Unfortunately, Hell, be it the one below or the one outside, can breach even the safest of havens, something that Nate knows somewhere in the depth of his memory, buried under manipulated genes by mutant superpowers that made him paradoxical to the timeline, displacements to a future that had only ever been a struggle to survive in his youth, and years between him and the mother who had birthed him, lost to the an explosion of fire and telepathic fury. Sometimes it comes in the quiet, in haunted places, to sneak up on the unsuspecting, and sometimes it comes in like a riot, loud and volatile with a thunderous ‘boom’ through the air that keeps someone up at night.
It keeps Nate awake the first time he hears it with no resolve, no problem among the treeline, and just two bodies as proof of the intrusion, one brought into the care of New Liberty’s residents among their curiosity about the outside world and their suspicions of how they were found and the other laid to rest in a six foot hole in the Earth. It’s reasonable to Nate to believe it was Bishop’s work even after so long, but he tries to find some assurance in preparation because even if that box, moisture-proof, ready and waiting, is still underneath that concrete slab, there are still a lot of mines to go before he’d let him get anywhere near her.
For the moment, it allows him some sleep.
But again, it keeps him awake the second night as another ‘boom’ cuts through the calm of her kiss, meant to soothe his mind and smooth away his suspicions, and instills a sense of urgency that triggers a far more frontal response to the soldiers that cross through the barrier in the dark of night. At first, they seem human enough: Armed and armored, boasting the power of the United States government, and promising safety from a nightmare many haven’t seen; but it’s that suspicion that keeps them safe - that keeps her alive - and Nate knows to listen now even if he wasn’t so keen to before when it would have been a good idea to dig up his weapons.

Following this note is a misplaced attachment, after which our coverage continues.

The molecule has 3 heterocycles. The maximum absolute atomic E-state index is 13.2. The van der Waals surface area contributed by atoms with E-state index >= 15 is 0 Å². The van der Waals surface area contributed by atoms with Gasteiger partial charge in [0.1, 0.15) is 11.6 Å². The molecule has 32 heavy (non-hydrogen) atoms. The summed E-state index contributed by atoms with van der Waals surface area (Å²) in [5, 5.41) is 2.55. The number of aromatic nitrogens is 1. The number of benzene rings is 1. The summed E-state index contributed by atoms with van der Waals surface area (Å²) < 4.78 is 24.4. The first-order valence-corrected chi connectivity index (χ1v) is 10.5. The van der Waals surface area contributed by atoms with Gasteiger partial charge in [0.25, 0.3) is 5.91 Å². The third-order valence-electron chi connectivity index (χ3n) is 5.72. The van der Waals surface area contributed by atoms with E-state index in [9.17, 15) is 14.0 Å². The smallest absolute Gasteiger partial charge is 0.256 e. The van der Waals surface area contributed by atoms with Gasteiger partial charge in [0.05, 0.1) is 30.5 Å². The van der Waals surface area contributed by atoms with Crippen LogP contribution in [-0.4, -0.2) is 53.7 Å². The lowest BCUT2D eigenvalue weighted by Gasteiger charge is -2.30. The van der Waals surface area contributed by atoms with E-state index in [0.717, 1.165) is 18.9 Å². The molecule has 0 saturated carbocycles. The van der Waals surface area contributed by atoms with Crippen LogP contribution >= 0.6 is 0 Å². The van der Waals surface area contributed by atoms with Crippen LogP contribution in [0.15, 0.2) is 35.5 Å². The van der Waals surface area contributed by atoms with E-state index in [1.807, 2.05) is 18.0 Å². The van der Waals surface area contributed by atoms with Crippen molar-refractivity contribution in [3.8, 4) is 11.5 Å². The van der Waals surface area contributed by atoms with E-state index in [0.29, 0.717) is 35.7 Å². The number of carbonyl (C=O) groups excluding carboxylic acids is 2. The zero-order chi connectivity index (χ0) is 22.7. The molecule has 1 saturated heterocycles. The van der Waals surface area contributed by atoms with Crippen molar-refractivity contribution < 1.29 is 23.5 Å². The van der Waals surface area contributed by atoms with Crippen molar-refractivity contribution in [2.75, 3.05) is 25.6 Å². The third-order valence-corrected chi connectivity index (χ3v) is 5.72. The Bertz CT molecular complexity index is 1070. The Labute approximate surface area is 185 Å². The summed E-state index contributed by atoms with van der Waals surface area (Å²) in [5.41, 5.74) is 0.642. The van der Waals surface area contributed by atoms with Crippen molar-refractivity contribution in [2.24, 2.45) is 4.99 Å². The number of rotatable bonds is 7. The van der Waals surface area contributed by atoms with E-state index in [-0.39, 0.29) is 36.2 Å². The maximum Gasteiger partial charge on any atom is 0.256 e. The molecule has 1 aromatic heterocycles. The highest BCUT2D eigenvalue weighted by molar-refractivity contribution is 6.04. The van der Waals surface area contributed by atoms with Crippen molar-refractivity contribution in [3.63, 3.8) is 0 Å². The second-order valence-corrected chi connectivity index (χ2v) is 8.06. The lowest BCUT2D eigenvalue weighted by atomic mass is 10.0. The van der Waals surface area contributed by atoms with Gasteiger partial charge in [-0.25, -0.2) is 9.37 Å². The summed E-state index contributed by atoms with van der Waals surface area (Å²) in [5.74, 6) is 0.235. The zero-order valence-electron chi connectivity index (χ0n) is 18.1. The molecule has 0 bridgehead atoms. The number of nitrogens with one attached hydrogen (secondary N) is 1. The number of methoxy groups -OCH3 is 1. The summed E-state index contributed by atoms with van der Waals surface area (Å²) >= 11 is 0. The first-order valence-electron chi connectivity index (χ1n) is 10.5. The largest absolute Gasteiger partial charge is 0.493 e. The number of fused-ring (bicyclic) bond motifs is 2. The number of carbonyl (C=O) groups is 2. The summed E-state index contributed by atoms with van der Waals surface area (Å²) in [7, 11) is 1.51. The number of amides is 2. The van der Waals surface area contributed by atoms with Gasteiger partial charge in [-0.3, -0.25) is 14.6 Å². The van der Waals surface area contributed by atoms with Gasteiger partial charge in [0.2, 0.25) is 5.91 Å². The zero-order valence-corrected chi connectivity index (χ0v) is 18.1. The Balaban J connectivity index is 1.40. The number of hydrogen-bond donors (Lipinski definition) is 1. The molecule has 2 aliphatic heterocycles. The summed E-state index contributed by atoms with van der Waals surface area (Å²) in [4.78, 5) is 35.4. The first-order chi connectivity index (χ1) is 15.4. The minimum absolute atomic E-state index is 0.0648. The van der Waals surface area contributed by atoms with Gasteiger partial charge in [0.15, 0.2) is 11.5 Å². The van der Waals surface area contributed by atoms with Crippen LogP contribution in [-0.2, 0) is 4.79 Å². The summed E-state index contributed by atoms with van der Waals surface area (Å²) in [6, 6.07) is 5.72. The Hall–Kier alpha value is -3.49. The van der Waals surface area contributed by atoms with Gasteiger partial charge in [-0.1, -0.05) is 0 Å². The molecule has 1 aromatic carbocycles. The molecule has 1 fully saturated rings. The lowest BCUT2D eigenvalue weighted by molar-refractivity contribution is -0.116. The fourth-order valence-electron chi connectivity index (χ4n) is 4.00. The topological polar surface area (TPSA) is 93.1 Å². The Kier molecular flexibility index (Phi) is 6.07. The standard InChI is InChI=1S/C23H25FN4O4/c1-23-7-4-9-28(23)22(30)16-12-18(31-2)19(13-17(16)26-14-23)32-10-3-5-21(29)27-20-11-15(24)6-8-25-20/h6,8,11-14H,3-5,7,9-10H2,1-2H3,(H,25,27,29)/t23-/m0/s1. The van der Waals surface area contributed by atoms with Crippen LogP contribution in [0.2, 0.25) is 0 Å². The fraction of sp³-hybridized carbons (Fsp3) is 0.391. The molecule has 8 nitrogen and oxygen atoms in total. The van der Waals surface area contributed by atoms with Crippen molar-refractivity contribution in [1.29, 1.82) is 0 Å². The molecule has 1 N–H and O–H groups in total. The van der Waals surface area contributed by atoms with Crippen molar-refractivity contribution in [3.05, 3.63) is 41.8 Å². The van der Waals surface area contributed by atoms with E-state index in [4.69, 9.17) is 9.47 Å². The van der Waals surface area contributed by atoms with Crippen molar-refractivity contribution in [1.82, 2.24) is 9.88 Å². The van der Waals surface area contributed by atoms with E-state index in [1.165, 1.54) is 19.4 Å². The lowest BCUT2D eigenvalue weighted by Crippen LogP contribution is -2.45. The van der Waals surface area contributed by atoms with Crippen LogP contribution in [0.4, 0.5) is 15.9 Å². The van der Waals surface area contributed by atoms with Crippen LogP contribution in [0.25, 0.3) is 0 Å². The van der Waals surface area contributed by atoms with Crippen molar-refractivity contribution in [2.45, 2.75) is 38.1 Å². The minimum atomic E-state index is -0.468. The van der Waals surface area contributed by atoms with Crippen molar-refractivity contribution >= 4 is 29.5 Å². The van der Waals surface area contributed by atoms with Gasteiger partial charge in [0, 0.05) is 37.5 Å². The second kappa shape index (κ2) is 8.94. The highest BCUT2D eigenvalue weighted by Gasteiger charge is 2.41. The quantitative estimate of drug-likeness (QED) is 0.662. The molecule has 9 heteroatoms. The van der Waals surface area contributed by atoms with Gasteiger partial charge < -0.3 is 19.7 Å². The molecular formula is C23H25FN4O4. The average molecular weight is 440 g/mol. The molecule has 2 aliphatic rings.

And unfortunately, roach humanoids, no reproductive organs to kick in retaliation and able to survive even decapitation by way of a field scythe, don’t give up as easily as a little girl jumping on his chest in the morning and don’t surrender with a tickle and the loud expanse of laughter that filled such early hours; and it takes a solid kick to old bones, telekinesis and telepathy gone as Nate had shut out any need to use them by coming to New Liberty, and a crash through his own house to send a dizzying ache into his head. He’s old.
He’s grown soft. He’s no longer the battle-hardened soldier he knows is required to do this - to ensure the future of mutant kind - and in any other circumstance, he would have taken himself out by now; but Nate is sure he sees her, sitting high above the chaos on the water tower as the roaches swarm in time with the full collapse of his consciousness.